Denver, CO

Denver adds new panhandling rules in 'ghost gun' bill

David Heitz
Passively holding a sign asking for donations still would be permissible under Denver's new panhandling rules.Matt Collamer/Unsplash

By David Heitz / NewsBreak Denver

(Denver, Colo.) Buried deep inside a comprehensive gun control bill that Denver is set to approve next week, the city targets panhandlers and people who disturb the peace. Both groups primarily tend to be homeless.

The city wants to outlaw certain aspects of aggressive panhandling and disturbing the peace. The new provisions sit in the middle of a several-page gun control bill set for final council approval next week.

Denver already has a ban on aggressive panhandling, but after a federal judge ruled against a similar panhandling ordinance in Grand Junction, the city stopped enforcing it in 2015.

"This court believes that panhandling carries a message," CBS4 quoted Judge Christine Arguello as saying. "Often a request for money conveys conditions of poverty, homelessness and unemployment as well as a lack of access to medical care, reentry services for person convicted of crimes and mental health support for veterans. The city's attempt to regulate this message is an attempt to restrain the expression of conditions of poverty to other citizens."

What 'aggressive' panhandling is and isn't

The new ordinance clarifies its definition of "aggressive" panhandling by adding a touch requirement.

"Aggressive panhandling shall mean intentionally touching or causing physical contact with another person without that person's consent in the course of soliciting; intentionally blocking or interfering with the safe or free passage of a pedestrian or vehicle by any means, including unreasonably causing a pedestrian or vehicle operator to take evasive action to avoid physical contact; using violent or threatening gestures toward a person solicited; using profane or abusive language which is likely to provoke an immediate violent reaction from the person being solicited; approaching or following a person for solicitation as part of a group of two or more persons, in a manner and with conduct, words, or gestures intended or likely to cause a reasonable person to fear imminent bodily harm or damage to or loss of property or otherwise to be intimidated into giving money or other thing of value," the proposed law reads.

"Purchase of an item for an amount far exceeding its value, under circumstances where a reasonable person would understand that the purchase is in substance a donation, is a donation for the purpose of this section."

The law also specifies what panhandling isn't. Passively "waving a sign" is not banned.

"Panhandling does not include passively standing or sitting with a sign or other indication that one is seeking donations, without addressing any solicitation to any specific person other than in response to an inquiry by that person," according to the ordinance.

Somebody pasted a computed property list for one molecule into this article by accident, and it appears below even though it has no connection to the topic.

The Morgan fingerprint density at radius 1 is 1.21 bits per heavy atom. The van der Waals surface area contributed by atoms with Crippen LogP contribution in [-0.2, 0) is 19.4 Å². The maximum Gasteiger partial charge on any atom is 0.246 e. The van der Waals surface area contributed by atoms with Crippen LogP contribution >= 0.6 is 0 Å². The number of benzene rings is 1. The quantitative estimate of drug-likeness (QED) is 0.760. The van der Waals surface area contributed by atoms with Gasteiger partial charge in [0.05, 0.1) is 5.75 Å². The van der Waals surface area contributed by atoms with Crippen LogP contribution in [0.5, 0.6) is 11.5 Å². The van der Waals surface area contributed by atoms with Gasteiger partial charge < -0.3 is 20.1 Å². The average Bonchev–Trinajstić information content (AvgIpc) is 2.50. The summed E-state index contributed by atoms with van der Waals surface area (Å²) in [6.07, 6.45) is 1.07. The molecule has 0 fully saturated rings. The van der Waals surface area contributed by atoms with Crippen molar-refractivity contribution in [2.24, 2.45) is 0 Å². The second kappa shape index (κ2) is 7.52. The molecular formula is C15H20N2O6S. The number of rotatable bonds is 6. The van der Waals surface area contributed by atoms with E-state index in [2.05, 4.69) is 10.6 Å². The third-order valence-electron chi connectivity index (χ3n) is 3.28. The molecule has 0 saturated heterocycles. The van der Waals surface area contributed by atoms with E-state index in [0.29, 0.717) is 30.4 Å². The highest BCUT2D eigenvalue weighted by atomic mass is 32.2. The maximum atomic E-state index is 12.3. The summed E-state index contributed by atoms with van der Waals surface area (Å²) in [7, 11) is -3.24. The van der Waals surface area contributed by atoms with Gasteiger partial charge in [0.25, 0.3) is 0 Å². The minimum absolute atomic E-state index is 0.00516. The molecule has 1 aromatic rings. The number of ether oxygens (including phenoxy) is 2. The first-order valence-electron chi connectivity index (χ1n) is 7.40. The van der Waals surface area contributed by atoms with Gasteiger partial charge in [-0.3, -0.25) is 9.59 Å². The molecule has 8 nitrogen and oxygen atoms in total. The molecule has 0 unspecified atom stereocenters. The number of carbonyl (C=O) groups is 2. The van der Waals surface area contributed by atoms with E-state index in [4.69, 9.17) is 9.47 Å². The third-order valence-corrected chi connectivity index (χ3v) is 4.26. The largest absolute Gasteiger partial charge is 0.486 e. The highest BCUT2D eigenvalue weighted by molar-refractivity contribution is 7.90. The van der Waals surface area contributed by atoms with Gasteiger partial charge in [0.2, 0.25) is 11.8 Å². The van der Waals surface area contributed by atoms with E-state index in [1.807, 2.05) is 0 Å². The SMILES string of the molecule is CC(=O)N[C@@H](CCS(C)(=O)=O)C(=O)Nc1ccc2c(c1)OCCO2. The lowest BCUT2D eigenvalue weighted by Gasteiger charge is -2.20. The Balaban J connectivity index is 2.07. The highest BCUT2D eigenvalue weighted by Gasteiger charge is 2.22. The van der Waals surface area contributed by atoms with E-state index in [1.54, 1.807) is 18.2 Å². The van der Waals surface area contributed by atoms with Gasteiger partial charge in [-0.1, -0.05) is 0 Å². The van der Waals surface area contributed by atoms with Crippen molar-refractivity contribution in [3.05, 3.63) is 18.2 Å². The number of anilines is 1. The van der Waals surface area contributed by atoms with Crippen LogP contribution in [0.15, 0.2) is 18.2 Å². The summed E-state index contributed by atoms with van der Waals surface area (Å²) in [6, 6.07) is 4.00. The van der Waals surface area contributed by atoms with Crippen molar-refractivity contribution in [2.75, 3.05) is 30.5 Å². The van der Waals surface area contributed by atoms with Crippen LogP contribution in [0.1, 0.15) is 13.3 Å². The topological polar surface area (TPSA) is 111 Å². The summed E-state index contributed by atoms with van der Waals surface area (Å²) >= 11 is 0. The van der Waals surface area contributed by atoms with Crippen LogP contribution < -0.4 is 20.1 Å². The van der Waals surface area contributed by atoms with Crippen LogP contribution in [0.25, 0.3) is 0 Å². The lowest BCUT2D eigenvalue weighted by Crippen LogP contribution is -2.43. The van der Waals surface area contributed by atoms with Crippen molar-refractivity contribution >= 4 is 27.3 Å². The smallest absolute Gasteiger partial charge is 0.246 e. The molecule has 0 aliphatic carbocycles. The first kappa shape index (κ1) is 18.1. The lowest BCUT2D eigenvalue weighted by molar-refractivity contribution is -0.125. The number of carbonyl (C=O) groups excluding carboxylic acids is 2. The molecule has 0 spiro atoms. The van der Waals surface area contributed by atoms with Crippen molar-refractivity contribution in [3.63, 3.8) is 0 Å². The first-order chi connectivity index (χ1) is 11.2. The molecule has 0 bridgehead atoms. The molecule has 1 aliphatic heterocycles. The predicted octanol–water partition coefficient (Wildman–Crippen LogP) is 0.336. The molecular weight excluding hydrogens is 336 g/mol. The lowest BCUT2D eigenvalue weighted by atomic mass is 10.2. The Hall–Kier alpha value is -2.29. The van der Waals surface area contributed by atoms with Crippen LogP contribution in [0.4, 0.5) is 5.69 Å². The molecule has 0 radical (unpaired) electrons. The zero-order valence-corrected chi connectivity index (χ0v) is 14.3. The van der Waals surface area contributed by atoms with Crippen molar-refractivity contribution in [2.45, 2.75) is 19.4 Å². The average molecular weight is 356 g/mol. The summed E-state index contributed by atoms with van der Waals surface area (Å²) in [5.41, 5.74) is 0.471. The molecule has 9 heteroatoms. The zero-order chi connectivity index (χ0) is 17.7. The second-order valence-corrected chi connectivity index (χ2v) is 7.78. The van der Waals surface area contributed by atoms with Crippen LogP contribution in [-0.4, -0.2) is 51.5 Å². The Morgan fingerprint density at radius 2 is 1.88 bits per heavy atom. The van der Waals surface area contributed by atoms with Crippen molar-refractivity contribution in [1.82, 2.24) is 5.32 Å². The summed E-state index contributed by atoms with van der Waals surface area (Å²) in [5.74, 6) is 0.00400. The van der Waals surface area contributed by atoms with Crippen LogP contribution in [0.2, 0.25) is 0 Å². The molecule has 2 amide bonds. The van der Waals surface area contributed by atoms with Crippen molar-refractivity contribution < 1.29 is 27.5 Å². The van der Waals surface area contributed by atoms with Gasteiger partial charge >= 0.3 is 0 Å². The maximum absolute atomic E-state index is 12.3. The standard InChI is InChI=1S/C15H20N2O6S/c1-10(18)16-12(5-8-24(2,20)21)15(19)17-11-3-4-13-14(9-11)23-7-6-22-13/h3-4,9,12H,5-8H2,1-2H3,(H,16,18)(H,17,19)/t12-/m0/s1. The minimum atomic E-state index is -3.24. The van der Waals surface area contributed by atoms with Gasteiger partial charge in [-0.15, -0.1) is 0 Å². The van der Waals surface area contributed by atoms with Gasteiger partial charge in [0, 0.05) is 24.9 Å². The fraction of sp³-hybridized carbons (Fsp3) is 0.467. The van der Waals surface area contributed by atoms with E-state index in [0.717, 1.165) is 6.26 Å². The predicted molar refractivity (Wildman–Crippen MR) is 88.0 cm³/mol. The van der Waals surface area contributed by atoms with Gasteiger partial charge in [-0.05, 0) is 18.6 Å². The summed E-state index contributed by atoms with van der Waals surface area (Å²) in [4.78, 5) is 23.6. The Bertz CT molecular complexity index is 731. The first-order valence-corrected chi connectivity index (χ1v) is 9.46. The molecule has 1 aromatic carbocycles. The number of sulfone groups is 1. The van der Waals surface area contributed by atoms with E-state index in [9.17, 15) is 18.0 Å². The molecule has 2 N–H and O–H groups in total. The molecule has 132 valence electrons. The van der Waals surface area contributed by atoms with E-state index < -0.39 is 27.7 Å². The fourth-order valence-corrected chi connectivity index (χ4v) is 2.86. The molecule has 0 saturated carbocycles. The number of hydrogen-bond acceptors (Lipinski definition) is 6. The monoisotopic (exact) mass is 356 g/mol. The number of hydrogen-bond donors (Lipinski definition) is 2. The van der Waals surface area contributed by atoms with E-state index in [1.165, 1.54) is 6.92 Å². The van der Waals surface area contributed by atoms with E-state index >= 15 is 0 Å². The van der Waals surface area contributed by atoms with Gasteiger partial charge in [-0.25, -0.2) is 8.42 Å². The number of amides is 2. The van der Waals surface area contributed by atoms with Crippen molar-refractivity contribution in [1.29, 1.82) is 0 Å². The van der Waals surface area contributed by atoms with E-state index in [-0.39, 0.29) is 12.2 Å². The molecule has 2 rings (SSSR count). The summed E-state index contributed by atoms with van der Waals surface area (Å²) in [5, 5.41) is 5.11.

"Public place shall mean a place to which the public or a substantial group of persons has access, including, but not limited to, any street, sidewalk, highway, parking lot, plaza, transportation facility, school, place of amusement, park, or playground."

Reserving parking spaces for money banned

The law bans other ways people experiencing homelessness make money, too. For example, being paid to reserve a parking space would be outlawed.

Finally, another part of the ghost gun law addresses disturbing the peace laws.

"Generally, it shall be unlawful for any person to disturb or tend to disturb the peace of another person or persons others by violent, tumultuous, offensive or obstreperous conduct or by loud or unusual noises or by unseemly, profane, obscene or offensive language calculated to provoke a breach of the peace or for any person to permit any such conduct in any house or upon any premises owned or possessed by such person or under their management or control, when within such person's power to prevent, so that another person or persons others in the vicinity are or may be disturbed thereby. "

The bill survived its first reading before the City Council and likely will be voted into law next week.

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I've been in the news business 35 years, spending much of my career in editing roles at community newspapers in Southern California and the Quad-Cities of Illinois and Iowa. Upon moving to Denver in 2018, I began experiencing severe mental illness due to several traumatic experiences. I became homeless on the street for about a year before spending time in the state mental hospital. I am proof that people can rebound from even severe mental illness with proper treatment. I consider myself a lucky guy to live in a great place like Denver. I hope my writing reflects the passion I have for living in the Mile High City. You can email me news releases and story ideas at

Denver, CO

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